Association of Pregnancy Complications and Characteristics With Future Risk of Elevated Blood Pressure: The Västerbotten Intervention Program.

Parikh NI, Norberg M, Ingelsson E, Cnattingius S, Vasan RS, Domellöf M, Jansson JH, Edstedt Bonamy AK

Hypertension 69 (3) 475-483 [2017-03-00; online 2017-01-30]

Pregnancy characteristics are associated with risk of cardiovascular diseases, but their independent associations with hypertension or blood pressure (BP) levels remain uncertain. We linked the Swedish Medical Birth Register with Västerbotten Intervention Program data (Northern Sweden). Using linear and logistic regression, we related pregnancy factors in any prior pregnancy with BP and hypertension at 40 years of age in 15 896 parous women free of prepregnancy hypertension. Pregnancy factors included parity, age at first delivery, preeclampsia, gestational diabetes mellitus, placental abruption, shortest gestational age small for gestational age baby (<third percentile for birth weight) or stillbirth. We defined hypertension as systolic BP ≥140 mm Hg and diastolic BP ≥90 mm Hg or antihypertensive use. Multivariable models were adjusted for all pregnancy factors and potential lifestyle and sociodemographic confounders. At 40 years of age, 1535 women (9.6%) had hypertension. In multivariable models, lower parity, younger age at first birth, preeclampsia, small for gestational age, and placental abruption were independently associated with higher systolic and diastolic BP levels at 40 years of age. Younger age at first birth, preeclampsia, gestational age <32 versus ≥37 weeks, and small for gestational age were independently associated with hypertension. Our findings raise the possibility that earlier and more frequent BP screening may be desirable in women with these pregnancy characteristics.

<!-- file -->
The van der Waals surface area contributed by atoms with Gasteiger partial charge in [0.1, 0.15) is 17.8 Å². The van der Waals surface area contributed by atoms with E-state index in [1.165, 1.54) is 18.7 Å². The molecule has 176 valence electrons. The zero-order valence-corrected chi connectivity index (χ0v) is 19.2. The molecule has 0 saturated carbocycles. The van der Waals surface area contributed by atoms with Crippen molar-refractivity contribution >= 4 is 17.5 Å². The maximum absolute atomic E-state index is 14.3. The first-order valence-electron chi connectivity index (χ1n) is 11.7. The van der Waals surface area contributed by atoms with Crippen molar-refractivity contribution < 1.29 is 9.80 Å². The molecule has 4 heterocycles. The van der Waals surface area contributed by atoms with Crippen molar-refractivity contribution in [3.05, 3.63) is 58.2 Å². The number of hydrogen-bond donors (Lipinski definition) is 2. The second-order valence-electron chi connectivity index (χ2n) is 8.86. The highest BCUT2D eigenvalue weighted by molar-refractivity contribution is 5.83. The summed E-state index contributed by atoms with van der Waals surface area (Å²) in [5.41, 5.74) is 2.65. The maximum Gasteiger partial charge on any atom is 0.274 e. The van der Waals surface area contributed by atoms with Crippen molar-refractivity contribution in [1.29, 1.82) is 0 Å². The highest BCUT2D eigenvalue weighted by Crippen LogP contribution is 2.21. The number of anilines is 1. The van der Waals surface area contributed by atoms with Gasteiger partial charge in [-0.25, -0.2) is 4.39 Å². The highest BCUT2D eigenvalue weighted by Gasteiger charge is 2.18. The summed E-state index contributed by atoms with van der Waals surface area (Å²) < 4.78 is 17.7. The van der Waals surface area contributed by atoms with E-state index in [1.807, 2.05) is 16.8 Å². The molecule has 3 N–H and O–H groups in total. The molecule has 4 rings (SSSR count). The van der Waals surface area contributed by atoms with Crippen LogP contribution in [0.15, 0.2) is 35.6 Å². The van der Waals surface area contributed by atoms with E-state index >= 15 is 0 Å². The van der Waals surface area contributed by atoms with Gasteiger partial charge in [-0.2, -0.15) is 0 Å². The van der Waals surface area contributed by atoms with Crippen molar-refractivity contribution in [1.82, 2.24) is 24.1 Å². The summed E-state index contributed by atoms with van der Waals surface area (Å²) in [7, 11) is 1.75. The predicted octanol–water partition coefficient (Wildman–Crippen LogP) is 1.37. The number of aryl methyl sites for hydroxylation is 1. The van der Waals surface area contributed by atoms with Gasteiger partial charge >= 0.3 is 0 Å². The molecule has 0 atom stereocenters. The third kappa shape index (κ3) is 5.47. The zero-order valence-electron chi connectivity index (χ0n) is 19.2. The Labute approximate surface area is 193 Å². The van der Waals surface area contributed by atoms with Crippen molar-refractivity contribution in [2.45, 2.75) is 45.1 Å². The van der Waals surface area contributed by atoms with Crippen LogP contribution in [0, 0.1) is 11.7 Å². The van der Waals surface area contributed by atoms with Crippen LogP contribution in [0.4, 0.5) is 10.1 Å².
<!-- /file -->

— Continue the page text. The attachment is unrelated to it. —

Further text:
Affiliated researcher

PubMed 28137991

DOI 10.1161/HYPERTENSIONAHA.116.08121

Crossref 10.1161/HYPERTENSIONAHA.116.08121

pii: HYPERTENSIONAHA.116.08121
pmc: PMC5604339
mid: NIHMS840687

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